The short version of my question goes: What is known to follow from the existence of Siegel zeros?

A longer version to give an idea of what I have in mind: The "exceptional zeros" of course first cropped up in the work of Deuring and Heilbronn on the Gauss class number problem, the finitude of discriminants $D$ where $h(D) = 1$ (or $h(D) = c$ in general) is shown to follow from the failure of the RH (Deuring-Mordell) or, more generally, the failure of the GRH (Heilbronn). Since the finitude also follows (with good bounds) on the assumption of the GRH (Hecke-Landau) this settles the result unconditionally. (A more careful analysis by Heilbronn-Linfoot gives explicit bounds so that $h(D) = 1$ can happen at most 10 times.) Siegel later crystallised out the peculiar case of the exceptional real zero and proved the result in a very sharp form.

Linnik then used these ideas to show that $P(a,q) \ll q^L$, $P(a,q)$ being the least prime $\equiv a \pmod q$ and $L$ an explicit constant. Again this was known to follow on the GRH (with $L < 2 + \varepsilon$), hence the result is unconditional.

Iwaniec [Conversations on the Exceptional Character, p. 118 ] mentions on the other hand that Siegel zeros can be exploited to give even stronger results than what is available on the (presumably true) GRH; for example it follows that $L < 2$, hence improving on the bound known on the GRH. This is related to earlier work by Heath-Brown showing that the existence of exceptional zeros implies both that $L < 3$ (which is better than what is known unconditionally, although not better than the $L < 2 + \varepsilon$ that follows on the GRH) and the existence of infinitely many twin primes.

The results of Heath-Brown and Iwaniec, however, assumes an infinite number of exceptional zeros, to increasing modulus $q$, to derive results stronger than what is known unconditionally (or even on the GRH). What I would like to know is if similar results are proved in the literature working only from a single exceptional zero (or even from the weaker assumption of the mere existence of any zeros off the critical line, like Deuring and Heilbronn did)? Putting $\Theta =$ supremum of the real parts of the zeros, we have of course that $1/2 < \Theta$ (i.e. the failure of the RH) would mess up the approximate formulas for different prime counting functions (e.g. by a theorem of Schmidt we have $\Pi(x) - {\rm li} (x) = \Omega_\pm(x^{\Theta-\varepsilon})$, thus $= \Omega_\pm(x^{1/2})$ in case RH fails), but as long as the mere existence of any zero off the line is assumed (not some horrifying disaster like $\Theta = 1$), I know of no results stronger than the unconditionally known irregularites in the approximation (e.g. from Littlewood's theorem). The assumption of a Siegel zero of course is an assumption of such a special failure of the GRH on the other hand, so perhaps I'm missing some rather obvious examples?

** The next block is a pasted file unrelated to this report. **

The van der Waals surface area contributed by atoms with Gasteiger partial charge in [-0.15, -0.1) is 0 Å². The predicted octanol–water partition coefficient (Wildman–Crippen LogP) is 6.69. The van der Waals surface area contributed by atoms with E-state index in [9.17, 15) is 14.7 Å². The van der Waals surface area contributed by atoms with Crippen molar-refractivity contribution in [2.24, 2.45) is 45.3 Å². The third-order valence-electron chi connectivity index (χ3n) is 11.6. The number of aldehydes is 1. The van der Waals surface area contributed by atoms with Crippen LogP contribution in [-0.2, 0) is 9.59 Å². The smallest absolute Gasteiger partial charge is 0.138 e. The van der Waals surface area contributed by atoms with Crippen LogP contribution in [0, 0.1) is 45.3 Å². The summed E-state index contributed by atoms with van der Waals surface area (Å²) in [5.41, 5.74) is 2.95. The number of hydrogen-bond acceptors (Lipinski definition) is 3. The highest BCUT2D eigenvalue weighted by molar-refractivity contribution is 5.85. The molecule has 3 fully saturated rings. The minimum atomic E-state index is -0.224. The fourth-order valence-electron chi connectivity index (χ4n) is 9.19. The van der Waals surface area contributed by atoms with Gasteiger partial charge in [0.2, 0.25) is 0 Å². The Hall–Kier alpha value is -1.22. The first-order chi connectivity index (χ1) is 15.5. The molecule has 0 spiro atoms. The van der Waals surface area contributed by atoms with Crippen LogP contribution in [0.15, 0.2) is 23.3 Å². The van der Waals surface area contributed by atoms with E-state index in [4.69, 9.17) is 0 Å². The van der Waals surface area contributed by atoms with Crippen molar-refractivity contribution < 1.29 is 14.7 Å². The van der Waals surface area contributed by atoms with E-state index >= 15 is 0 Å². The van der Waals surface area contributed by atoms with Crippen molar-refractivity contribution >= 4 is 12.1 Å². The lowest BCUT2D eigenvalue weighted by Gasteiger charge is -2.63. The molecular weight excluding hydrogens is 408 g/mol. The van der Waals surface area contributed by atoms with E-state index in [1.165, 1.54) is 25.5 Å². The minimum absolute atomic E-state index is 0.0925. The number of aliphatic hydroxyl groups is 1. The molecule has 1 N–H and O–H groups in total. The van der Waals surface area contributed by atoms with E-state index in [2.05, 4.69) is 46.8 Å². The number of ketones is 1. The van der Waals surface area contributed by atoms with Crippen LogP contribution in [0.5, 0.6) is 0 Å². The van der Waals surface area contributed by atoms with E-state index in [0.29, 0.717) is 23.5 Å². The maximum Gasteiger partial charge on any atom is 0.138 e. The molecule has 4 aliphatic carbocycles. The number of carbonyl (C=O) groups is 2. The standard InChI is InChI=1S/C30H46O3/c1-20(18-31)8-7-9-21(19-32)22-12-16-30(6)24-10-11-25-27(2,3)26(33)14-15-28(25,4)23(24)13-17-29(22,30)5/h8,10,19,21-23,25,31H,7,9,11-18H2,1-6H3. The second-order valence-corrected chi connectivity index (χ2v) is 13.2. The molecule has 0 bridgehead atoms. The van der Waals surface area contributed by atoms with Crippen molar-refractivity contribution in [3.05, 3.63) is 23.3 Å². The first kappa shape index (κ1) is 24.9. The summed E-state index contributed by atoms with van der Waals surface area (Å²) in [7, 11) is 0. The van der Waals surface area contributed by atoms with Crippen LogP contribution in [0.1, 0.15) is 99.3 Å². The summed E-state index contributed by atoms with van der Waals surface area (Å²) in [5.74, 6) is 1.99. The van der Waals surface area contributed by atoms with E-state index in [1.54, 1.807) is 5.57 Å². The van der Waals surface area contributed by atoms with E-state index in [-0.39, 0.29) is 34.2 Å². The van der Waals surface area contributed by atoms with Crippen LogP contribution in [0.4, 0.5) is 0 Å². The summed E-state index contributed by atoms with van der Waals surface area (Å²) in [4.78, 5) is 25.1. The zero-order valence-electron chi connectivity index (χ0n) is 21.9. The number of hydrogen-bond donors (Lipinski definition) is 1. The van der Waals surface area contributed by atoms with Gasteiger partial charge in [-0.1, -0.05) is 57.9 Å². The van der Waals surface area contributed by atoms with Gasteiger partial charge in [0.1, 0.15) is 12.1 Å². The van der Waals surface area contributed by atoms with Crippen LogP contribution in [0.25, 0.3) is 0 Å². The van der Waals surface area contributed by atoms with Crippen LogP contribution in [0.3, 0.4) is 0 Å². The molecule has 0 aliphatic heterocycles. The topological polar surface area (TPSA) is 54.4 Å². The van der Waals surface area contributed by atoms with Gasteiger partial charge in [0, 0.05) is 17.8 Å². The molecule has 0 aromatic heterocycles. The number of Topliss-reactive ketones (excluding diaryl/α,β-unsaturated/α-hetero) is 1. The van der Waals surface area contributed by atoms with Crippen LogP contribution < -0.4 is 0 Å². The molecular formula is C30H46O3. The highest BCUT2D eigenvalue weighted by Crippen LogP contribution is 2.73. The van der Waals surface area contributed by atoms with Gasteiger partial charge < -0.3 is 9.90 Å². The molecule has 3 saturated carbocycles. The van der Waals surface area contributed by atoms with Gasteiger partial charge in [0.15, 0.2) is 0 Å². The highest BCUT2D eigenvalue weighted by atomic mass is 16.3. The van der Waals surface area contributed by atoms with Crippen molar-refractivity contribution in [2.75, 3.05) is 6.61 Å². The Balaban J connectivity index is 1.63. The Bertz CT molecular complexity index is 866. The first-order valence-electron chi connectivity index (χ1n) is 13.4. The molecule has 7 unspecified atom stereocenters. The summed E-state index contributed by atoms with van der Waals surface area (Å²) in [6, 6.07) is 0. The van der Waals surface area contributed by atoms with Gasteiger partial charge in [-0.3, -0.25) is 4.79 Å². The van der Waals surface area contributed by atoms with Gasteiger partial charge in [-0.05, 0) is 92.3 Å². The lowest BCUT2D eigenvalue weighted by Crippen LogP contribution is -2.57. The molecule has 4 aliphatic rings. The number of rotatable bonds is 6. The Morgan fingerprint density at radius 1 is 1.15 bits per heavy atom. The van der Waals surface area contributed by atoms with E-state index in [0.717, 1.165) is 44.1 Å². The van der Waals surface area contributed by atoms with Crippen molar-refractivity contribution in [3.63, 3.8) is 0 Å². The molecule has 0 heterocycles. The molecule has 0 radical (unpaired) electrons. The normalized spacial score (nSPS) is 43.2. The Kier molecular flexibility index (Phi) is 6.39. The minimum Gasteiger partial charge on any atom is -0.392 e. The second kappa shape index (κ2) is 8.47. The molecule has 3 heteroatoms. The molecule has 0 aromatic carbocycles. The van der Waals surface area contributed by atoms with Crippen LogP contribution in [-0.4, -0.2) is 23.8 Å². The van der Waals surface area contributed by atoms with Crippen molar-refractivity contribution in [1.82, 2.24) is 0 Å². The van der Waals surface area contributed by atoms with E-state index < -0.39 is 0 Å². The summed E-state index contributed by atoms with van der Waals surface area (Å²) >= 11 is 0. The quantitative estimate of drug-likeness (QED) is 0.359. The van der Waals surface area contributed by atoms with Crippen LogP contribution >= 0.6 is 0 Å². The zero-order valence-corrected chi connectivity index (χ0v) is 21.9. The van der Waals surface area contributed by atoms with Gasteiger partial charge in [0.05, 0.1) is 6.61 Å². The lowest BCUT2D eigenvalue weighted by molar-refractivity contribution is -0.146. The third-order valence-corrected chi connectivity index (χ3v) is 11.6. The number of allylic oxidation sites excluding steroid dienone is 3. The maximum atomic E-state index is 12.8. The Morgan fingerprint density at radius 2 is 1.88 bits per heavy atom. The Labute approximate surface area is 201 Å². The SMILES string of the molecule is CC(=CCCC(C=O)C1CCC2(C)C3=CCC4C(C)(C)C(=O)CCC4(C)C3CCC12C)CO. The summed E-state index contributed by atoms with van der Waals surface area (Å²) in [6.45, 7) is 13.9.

• $\begingroup$ @Kálmán: I am not sure if you understood what kiskis said below. Heath-Brown proved that the existence of an exceptional zero implies the twin prime conjecture: Prime twins and Siegel zeros, Proc. London Math. Soc. (3) 47 (1983), no. 2, 193-224. $\endgroup$ – GH from MO May 19 '13 at 21:44
  • $\begingroup$ @GH: I mentioned this result in my question above, but "an" exceptional zero isn't quite right: H-B crucially relies on an infinitude of them. What kiskis was hinting at was a possible unconditional proof of the twin prime conjecture though (unless I misunderstood), to use the result of H-B for that you need to show that the conjecture holds also conditioned on the absence of (an infinitude of) Siegel zeros. $\endgroup$ – Kálmán Kőszegi May 19 '13 at 21:59
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    $\begingroup$ @Kálmán: The notion of exceptional zero does not make sense for a single zero (this is also what Terry Tao tried to say). At any rate, HB's result can be formulated as: if the twin prime conjecture is false, then there is no exceptional zero (with an appropriate constant in the definition of the exceptional zero). In other words, there is $c>0$ such that if there exist a quadratic $χ$ modulo q and a real zero $\sigma>1−c/\log q$ of $L(s,\chi)$, then the twin prime conjecture is true. I continue in next comment. $\endgroup$ – GH from MO May 19 '13 at 23:00
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    $\begingroup$ Also, I think your opening line "What is known to follow from the existence of Siegel zeros?" does not reflect what you want (in the light of your comments). You really want: What is known to follow from both the existence and the absence of Siegel zeros. That is, what can we prove unconditionally by using the notion of Siegel zeros on the way. $\endgroup$ – GH from MO May 19 '13 at 23:01